Skip Content

“Who feeds our Hinengaro, Tinana and Wairua if not ourselves; to help become more proficient at individual or collective, ako”
 
A unique ‘ako experience’ that involved the revitalisation of raranga techniques, collaboration and rangahau was instrumental for a group of TWoA raranga kaiako.
 
Kaiarahi Gloria Taituha said the four-day professional development experience held at Blenheim’s Omaka marae was vital and a first for the 25 kaiako who were able to attend.
 
“Most of the kaiako have lost their respective mentors in Raranga and Whatu Muka hence a need to learn from each other,” said Gloria.
 
“The sharing of knowledge and techniques with all kaiako was invaluable which has certainly added to their kete mātauranga, which then will have an ongoing benefit for tauira.”
 
Gloria said a particular highlight was the chance to learn an endangered weaving technique from kaiako Margaret Bond, who had learned the method from the renowned weaver Diggeress Te Kanawa.

 

“It was all about a particular way in which to start a whāriki, many of the kaiako in attendance had never seen that technique before,” said Gloria.
 
“It is our job within Te Wānanga o Aotearoa to continue to revive these techniques.”
 
Gloria adds that one outcome of learning the technique was to apply it and this involved collaboratively creating a kiekie whāriki. To complete this project was a labour of love involving a two-hour river trek through dense Malborough ngahere to harvest the kiekie, several hours preparing the material and an all night marathon to finish the whāriki. The whāriki was then gifted to Omaka marae.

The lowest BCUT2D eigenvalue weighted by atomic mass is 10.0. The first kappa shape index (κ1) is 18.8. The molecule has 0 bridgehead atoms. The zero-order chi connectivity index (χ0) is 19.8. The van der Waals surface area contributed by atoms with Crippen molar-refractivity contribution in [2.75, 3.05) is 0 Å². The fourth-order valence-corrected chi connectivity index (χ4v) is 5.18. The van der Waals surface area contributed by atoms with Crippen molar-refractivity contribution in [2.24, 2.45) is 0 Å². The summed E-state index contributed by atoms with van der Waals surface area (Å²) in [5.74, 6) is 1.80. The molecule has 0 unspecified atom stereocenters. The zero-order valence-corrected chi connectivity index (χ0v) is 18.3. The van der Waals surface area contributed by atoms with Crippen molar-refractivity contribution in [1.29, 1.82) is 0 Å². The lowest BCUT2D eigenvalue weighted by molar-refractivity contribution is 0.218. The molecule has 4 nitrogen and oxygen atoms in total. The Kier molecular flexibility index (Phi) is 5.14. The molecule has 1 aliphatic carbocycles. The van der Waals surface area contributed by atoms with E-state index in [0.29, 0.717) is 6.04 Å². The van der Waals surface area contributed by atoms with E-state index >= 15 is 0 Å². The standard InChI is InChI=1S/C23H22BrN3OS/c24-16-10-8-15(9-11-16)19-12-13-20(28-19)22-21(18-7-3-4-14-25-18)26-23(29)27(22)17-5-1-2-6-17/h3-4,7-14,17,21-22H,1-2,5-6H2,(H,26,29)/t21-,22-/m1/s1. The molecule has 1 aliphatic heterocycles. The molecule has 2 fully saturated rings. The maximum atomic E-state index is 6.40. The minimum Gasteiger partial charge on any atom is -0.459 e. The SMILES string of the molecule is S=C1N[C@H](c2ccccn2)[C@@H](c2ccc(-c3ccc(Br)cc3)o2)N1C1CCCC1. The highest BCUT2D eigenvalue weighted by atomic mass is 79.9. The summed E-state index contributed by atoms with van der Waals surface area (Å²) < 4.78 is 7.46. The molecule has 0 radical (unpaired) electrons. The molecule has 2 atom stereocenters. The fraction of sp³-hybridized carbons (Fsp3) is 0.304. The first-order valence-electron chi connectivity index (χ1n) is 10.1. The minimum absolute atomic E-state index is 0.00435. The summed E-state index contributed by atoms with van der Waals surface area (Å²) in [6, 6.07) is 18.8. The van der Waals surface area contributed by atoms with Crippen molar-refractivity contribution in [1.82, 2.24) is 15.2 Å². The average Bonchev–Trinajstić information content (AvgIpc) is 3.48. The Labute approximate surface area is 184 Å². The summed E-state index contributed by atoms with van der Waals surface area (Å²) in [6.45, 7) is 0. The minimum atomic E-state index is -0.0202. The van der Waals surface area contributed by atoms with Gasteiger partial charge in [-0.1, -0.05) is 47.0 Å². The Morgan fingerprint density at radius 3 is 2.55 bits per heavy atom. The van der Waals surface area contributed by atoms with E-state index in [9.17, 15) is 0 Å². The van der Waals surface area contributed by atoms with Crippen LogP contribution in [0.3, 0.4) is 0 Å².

During the four-days as well as working on individual projects restorative rangahau was also a focus. This involved discussing whether a particular piupiu made in the 1950s could be restored and sharing, examining the techniques used on a particular whāriki.
 
Gloria says it is important that the raranga kaiako replicate “ako experiences” such as these in the future.
“As Kairaranga and Kaiwhatu it is important to identify and practice the customary techniques of our tupuna to ensure that they will not be lost.”  
 
Part of Te Maunga Kura Toi, Raranga is one of the foundation programmes within Te Wānanga o Aotearoa.
 
There are currently 600 enrolments in Te Wānanga o Aotearoa raranga programmes from certificate to degree level throughout the motu.
 

 Back to news & events

Published On: 03 November 2015

Article By:



Other Articles

  • 3 December, 2019

    Building a future

    Building was always something Chevron Murray thought would be a good job but it wasn’t until he went online and found a course at Te Wānanga o Aotearoa that he did anything about it.

  • 27 November, 2019

    Kōkiri is back in 2020!

    The search is on for the next kapa (group) of Māori tech entrepreneurs, innovators and start-ups to take part in a unique kaupapa-led business accelerator programme.

  • 26 November, 2019

    Big gathering for end of year noho marae in Tauranga

    More than 120 te reo Māori tauira (students) and kaiako (teachers) gathered at Te Wharekura o Mauao in Bethlehem, Tauranga, last weekend (22-24 November) for a final noho marae stay of 2019.

  • 21 November, 2019

    New toi exhibition in Te Kuiti

    A new public exhibition of toi (artwork) created by Te Wānanga o Aotearoa tauira (students) from Te Kuiti, Te Awamutu, Kihikihi and other areas is getting underway next week.